Title

Rethinking technology’s role in occupations: partnerships, collaboration and more!

Presenter Information

Sumita Rege PhD, OTR/LFollow

Location

Hiawatha 3

Start Time

18-10-2014 2:55 PM

End Time

18-10-2014 3:25 PM

Session Type

Theoretical Paper

Abstract

Technology is a global phenomenon, and the development of digital technologies, in particular, epitomizes globalization (Ray, 2007). With the increased connectivity that has become an accepted part of globalization, the role of technology has become central to many of our everyday life activities- ubiquitous yet inconspicuous while at the same time remaining deeply ingrained in what we take for granted as essential components of contemporary life. The purpose of this paper is to explicate the easily ignored hidden world of transactions of humans with technological objects that lie at the heart of device-mediated occupations. As Hocking (1997) articulated, occupational performance cannot be understood without the study also of the objects used and produced through the occupation. Technology is not just artifacts and production processes, but also the contexts of the use of that object, and the practices engaged in by the people using it. Yet since technological objects are mostly taken-for-granted, we don’t consider their affordances and constraints in determining the occupations in which we participate. Werstch (1998) suggested that since most human actions are mediated actions, the irreducible tension between the agent and the mediational means are responsible for the action, and any transformations which take place in the action involve changes in this mix of agent and mediational means. Technological objects thus become much more than simply ‘things’ and I propose that they behave as de-facto partners generating actions with concrete recognized functions. Broadly, the argument is that device-mediated occupations should be considered as occurring as a result of synergies of individuals and technology. In addition to the transactional perspective (Dickie, Cutchin, & Humphry, 2006), my argument is based in Werstch’s (1998) work on mediated action. If we take this view then the main point of occupational analysis can no longer remain the dualistic one of an agentive individual and the object used or produced; instead the focus becomes more about the ways and means in which these transactions occur. Given the globally rapid rate of development and transformations of technologically-mediated occupations, occupational science research will benefit from using a holistic perspective of an occupational situation which includes the partnerships which develop between humans and the technologies.

Key words: global, technology, action

References

Dickie,V., Cutchin, M., & Humphry, R., (2006). Occupation as transactional experience: A critique of individualism in occupational science. Journal of Occupational Science, 13(1), 83-93.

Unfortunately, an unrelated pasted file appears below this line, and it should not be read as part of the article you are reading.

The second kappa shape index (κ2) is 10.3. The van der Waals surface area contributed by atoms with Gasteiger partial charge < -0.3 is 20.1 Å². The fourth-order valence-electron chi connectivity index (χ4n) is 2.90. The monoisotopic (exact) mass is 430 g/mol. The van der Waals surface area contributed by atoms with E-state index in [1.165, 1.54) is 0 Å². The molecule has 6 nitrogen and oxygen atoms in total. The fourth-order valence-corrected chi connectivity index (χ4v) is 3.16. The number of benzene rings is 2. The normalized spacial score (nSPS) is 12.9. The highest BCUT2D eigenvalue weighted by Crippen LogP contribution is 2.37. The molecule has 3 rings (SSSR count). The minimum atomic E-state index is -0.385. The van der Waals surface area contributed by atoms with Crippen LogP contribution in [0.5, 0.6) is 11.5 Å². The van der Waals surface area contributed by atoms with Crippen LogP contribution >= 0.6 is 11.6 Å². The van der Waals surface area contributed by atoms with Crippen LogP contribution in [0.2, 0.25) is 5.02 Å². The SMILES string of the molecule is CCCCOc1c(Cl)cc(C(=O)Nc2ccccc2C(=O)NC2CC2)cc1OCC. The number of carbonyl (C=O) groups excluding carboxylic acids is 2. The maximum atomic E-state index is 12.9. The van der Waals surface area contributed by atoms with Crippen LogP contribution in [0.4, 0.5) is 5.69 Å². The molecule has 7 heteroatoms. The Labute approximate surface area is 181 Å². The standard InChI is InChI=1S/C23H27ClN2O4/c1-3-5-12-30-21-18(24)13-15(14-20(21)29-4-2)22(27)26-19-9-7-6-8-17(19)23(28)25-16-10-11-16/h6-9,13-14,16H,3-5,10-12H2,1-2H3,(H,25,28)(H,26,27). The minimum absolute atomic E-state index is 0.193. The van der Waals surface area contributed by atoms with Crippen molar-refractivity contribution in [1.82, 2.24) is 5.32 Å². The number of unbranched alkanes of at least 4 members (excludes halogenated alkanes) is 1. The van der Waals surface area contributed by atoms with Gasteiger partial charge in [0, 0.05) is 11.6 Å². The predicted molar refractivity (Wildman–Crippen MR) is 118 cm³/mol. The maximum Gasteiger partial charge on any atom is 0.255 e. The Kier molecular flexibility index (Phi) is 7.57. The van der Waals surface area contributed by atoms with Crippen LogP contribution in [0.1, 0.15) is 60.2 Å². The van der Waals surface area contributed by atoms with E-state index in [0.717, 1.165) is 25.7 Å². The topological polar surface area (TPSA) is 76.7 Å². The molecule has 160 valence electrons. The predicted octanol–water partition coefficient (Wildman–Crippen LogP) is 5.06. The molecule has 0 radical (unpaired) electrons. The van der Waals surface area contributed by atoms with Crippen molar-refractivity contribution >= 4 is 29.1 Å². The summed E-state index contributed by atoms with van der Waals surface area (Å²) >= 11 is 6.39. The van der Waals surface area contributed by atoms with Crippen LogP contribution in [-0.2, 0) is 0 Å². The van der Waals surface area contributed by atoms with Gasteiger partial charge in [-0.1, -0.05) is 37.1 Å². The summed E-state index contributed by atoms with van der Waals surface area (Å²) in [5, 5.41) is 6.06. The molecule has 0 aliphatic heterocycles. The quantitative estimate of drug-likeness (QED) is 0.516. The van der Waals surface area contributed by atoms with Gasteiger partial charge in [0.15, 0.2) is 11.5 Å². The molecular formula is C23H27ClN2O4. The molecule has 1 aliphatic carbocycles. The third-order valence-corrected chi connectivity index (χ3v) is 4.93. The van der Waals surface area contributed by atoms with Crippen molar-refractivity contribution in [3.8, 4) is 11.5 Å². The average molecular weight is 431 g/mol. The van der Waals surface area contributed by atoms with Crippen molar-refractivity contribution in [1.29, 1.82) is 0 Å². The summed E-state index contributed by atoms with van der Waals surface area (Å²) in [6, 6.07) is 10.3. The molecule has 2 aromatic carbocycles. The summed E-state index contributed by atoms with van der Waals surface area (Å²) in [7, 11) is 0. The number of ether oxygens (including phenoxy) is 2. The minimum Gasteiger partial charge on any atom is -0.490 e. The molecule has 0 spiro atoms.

Wertsch, J. (1998). Mind as action. New York: Oxford University Press

Ray, L. J. (2007). Globalization and everyday life. London ;New York: Routledge.

Hocking, C. (1997). Person-object interaction model: Understanding the use of everyday objects. Journal of Occupational Science, 4(1), 27-35.

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Oct 18th, 2:55 PM Oct 18th, 3:25 PM

Rethinking technology’s role in occupations: partnerships, collaboration and more!

Hiawatha 3

Technology is a global phenomenon, and the development of digital technologies, in particular, epitomizes globalization (Ray, 2007). With the increased connectivity that has become an accepted part of globalization, the role of technology has become central to many of our everyday life activities- ubiquitous yet inconspicuous while at the same time remaining deeply ingrained in what we take for granted as essential components of contemporary life. The purpose of this paper is to explicate the easily ignored hidden world of transactions of humans with technological objects that lie at the heart of device-mediated occupations. As Hocking (1997) articulated, occupational performance cannot be understood without the study also of the objects used and produced through the occupation. Technology is not just artifacts and production processes, but also the contexts of the use of that object, and the practices engaged in by the people using it. Yet since technological objects are mostly taken-for-granted, we don’t consider their affordances and constraints in determining the occupations in which we participate. Werstch (1998) suggested that since most human actions are mediated actions, the irreducible tension between the agent and the mediational means are responsible for the action, and any transformations which take place in the action involve changes in this mix of agent and mediational means. Technological objects thus become much more than simply ‘things’ and I propose that they behave as de-facto partners generating actions with concrete recognized functions. Broadly, the argument is that device-mediated occupations should be considered as occurring as a result of synergies of individuals and technology. In addition to the transactional perspective (Dickie, Cutchin, & Humphry, 2006), my argument is based in Werstch’s (1998) work on mediated action. If we take this view then the main point of occupational analysis can no longer remain the dualistic one of an agentive individual and the object used or produced; instead the focus becomes more about the ways and means in which these transactions occur. Given the globally rapid rate of development and transformations of technologically-mediated occupations, occupational science research will benefit from using a holistic perspective of an occupational situation which includes the partnerships which develop between humans and the technologies.

Key words: global, technology, action